LaShawn Harris is an associate professor of History at Michigan State University and assistant editor for the Journal of African American History (JAAH). Her area of expertise includes twentieth century African American and Black Women’s histories. Harris’s scholarly essays are published in The Journal of African American History, Journal of Social History, Journal of Urban History, Journal of Women’s History, and SOULS: A Critical Journal of Black Politics, Culture, and Society. Her first monograph, Sex Workers, Psychics, and Number Runners: Black Women in New York City’s Underground Economy, won the 2017 Organization of American Historians' (OAH) Darlene Clark Hine award for the best book in African American women's and gender history, the Philip Taft Labor Prize from The Labor and Working-Class History Association (LAWCHA), and the Industrial and Labor Relations (ILR) School at Cornell University. Harris’s work has been featured in popular media outlets, including TV-One, Glamour Magazine, Elle, Vice, and Black Perspectives. Harris’s current research project explores the socioeconomic and political lives of African American women in New York City during the 1980s.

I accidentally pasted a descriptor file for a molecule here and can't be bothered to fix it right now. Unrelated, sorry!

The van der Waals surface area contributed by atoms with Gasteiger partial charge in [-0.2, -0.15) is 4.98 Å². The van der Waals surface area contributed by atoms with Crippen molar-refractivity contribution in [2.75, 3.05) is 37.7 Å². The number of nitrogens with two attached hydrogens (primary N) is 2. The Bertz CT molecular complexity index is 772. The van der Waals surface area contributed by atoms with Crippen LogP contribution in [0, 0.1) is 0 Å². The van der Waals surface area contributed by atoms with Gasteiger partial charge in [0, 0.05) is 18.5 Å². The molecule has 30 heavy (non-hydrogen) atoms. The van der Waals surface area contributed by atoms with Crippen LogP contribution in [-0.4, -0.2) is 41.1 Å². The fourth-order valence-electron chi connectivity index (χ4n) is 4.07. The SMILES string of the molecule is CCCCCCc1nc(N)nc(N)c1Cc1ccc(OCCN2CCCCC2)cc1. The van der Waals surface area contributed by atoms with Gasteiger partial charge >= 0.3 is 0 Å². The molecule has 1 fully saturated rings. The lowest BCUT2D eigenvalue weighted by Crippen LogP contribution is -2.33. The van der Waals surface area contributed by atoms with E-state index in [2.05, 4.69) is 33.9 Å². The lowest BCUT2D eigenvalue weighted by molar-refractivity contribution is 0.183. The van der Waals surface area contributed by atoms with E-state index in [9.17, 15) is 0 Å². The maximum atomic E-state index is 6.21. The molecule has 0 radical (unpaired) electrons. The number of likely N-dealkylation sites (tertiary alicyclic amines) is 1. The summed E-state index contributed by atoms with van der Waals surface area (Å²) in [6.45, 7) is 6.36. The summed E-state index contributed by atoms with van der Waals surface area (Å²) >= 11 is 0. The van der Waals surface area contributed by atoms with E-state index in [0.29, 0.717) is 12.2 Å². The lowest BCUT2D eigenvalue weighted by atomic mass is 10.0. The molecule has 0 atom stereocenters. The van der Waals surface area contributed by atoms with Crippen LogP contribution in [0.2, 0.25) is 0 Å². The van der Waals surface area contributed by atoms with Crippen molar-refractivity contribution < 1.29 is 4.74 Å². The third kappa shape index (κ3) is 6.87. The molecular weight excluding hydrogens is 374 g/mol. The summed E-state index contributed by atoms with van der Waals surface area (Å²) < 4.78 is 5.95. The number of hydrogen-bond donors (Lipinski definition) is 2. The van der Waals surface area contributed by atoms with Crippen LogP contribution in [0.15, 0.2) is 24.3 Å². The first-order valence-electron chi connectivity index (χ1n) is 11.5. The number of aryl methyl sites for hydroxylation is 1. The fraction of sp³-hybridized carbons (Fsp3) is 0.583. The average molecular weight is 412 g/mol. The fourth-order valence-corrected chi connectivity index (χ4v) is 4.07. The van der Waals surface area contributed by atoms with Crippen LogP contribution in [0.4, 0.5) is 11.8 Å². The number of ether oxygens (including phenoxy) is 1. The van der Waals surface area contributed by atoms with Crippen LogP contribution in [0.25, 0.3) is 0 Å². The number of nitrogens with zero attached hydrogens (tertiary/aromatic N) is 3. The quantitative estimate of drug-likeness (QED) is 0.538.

- Black Women, Political Activism & The Urban Informal Economy
- Black Women, Crime & Punishment in the American South
- A History of Police Violence in New York City